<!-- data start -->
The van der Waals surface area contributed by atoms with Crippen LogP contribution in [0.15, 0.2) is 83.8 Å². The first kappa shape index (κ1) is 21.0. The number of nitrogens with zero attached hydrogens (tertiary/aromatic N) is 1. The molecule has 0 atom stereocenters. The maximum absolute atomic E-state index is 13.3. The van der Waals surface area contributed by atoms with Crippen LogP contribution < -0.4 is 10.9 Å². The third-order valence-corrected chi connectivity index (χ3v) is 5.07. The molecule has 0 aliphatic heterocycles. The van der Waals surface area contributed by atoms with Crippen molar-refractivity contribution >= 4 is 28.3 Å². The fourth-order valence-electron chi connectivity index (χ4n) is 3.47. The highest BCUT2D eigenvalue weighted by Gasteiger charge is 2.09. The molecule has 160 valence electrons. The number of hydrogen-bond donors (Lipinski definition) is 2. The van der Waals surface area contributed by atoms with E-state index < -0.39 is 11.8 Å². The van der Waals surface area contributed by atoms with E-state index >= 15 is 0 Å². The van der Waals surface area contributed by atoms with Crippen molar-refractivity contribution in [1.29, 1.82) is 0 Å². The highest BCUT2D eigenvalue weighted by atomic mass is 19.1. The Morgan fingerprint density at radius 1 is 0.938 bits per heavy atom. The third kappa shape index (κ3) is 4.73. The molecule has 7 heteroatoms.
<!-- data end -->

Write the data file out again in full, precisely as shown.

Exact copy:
The van der Waals surface area contributed by atoms with Crippen LogP contribution in [0.15, 0.2) is 83.8 Å². The first kappa shape index (κ1) is 21.0. The number of nitrogens with zero attached hydrogens (tertiary/aromatic N) is 1. The molecule has 0 atom stereocenters. The maximum absolute atomic E-state index is 13.3. The van der Waals surface area contributed by atoms with Crippen LogP contribution < -0.4 is 10.9 Å². The third-order valence-corrected chi connectivity index (χ3v) is 5.07. The molecule has 0 aliphatic heterocycles. The van der Waals surface area contributed by atoms with Crippen molar-refractivity contribution >= 4 is 28.3 Å². The fourth-order valence-electron chi connectivity index (χ4n) is 3.47. The highest BCUT2D eigenvalue weighted by Gasteiger charge is 2.09. The molecule has 160 valence electrons. The number of hydrogen-bond donors (Lipinski definition) is 2. The van der Waals surface area contributed by atoms with E-state index < -0.39 is 11.8 Å². The van der Waals surface area contributed by atoms with E-state index >= 15 is 0 Å². The van der Waals surface area contributed by atoms with Crippen molar-refractivity contribution in [1.29, 1.82) is 0 Å². The highest BCUT2D eigenvalue weighted by atomic mass is 19.1. The Morgan fingerprint density at radius 1 is 0.938 bits per heavy atom. The third kappa shape index (κ3) is 4.73. The molecule has 7 heteroatoms.